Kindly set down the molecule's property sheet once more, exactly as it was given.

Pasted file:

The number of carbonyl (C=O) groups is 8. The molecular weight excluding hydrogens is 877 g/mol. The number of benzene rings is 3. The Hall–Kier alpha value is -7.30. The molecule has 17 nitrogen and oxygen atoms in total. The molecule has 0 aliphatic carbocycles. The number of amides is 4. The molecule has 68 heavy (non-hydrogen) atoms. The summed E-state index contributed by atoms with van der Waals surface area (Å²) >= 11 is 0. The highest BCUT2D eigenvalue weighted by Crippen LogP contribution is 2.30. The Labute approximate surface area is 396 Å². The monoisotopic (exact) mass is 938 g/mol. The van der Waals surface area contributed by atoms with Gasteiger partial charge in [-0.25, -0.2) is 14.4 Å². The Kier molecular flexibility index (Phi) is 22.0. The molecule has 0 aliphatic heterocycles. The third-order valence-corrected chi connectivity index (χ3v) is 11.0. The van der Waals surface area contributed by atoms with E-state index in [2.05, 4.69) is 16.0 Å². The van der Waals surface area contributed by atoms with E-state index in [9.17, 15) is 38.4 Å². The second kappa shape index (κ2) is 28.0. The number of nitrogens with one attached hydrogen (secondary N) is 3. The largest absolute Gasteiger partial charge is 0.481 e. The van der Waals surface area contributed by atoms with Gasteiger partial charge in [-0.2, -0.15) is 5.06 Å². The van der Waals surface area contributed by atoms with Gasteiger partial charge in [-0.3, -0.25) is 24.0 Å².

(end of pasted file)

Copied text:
The number of carbonyl (C=O) groups is 8. The molecular weight excluding hydrogens is 877 g/mol. The number of benzene rings is 3. The Hall–Kier alpha value is -7.30. The molecule has 17 nitrogen and oxygen atoms in total. The molecule has 0 aliphatic carbocycles. The number of amides is 4. The molecule has 68 heavy (non-hydrogen) atoms. The summed E-state index contributed by atoms with van der Waals surface area (Å²) >= 11 is 0. The highest BCUT2D eigenvalue weighted by Crippen LogP contribution is 2.30. The Labute approximate surface area is 396 Å². The monoisotopic (exact) mass is 938 g/mol. The van der Waals surface area contributed by atoms with Gasteiger partial charge in [-0.25, -0.2) is 14.4 Å². The Kier molecular flexibility index (Phi) is 22.0. The molecule has 0 aliphatic heterocycles. The third-order valence-corrected chi connectivity index (χ3v) is 11.0. The van der Waals surface area contributed by atoms with E-state index in [2.05, 4.69) is 16.0 Å². The van der Waals surface area contributed by atoms with E-state index in [9.17, 15) is 38.4 Å². The second kappa shape index (κ2) is 28.0. The number of nitrogens with one attached hydrogen (secondary N) is 3. The largest absolute Gasteiger partial charge is 0.481 e. The van der Waals surface area contributed by atoms with Gasteiger partial charge in [-0.2, -0.15) is 5.06 Å². The van der Waals surface area contributed by atoms with Gasteiger partial charge in [-0.3, -0.25) is 24.0 Å².